The law in Washington D.C. that regulates how landlords handle tenants’ security deposits can be somewhat confusing. It’s relatively common for landlords to unknowingly violate the law and suffer unfortunate legal consequences.
If you are planning to charge a tenant a security deposit or you are currently holding a security deposit on a tenant’s behalf, you should review the applicable statutory law to ensure that you are in compliance. Here are some of the most important rules about security deposits that you should be aware of.
There are limits on what you can charge
The amount of security that you request from a residential tenant cannot exceed one month’s rent. Of course, you can request a lesser amount if you choose.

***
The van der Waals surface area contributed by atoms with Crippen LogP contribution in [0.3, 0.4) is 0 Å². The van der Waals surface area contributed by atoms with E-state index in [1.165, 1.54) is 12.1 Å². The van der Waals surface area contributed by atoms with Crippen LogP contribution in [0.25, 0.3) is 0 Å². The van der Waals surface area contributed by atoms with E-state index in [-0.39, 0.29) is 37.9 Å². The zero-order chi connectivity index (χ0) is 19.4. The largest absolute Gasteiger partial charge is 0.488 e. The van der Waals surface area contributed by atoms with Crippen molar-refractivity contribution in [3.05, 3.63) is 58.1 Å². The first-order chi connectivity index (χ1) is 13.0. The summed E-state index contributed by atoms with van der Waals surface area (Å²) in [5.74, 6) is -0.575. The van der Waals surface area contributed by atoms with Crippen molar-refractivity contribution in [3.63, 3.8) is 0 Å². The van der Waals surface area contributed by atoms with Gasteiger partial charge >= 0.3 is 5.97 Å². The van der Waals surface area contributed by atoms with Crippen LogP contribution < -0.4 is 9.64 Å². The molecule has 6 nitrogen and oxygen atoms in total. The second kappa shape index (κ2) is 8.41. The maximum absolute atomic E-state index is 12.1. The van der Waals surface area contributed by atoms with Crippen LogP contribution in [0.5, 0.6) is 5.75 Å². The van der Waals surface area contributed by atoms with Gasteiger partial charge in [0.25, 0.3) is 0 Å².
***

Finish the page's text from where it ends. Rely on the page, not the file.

You must hold deposits in escrow
After you accept a security deposit, you must put it into an escrow account within 30 days. You cannot deposit the funds into a personal bank account or a business’ operating account. You may put more than one tenant’s deposit into the escrow account.
You must return deposits within a specific time frame
Landlords have 45 days to return a security deposit after a tenant surrenders occupancy. If you are going to withhold any portion of a deposit, you must provide the tenant with an itemized statement detailing the damage or unpaid rent that you are applying the deposit towards.
Complying with the law about security deposits can spare you from legal problems with a tenant. While compliance can be somewhat onerous, it is preferable to compromising your legal rights as landlord.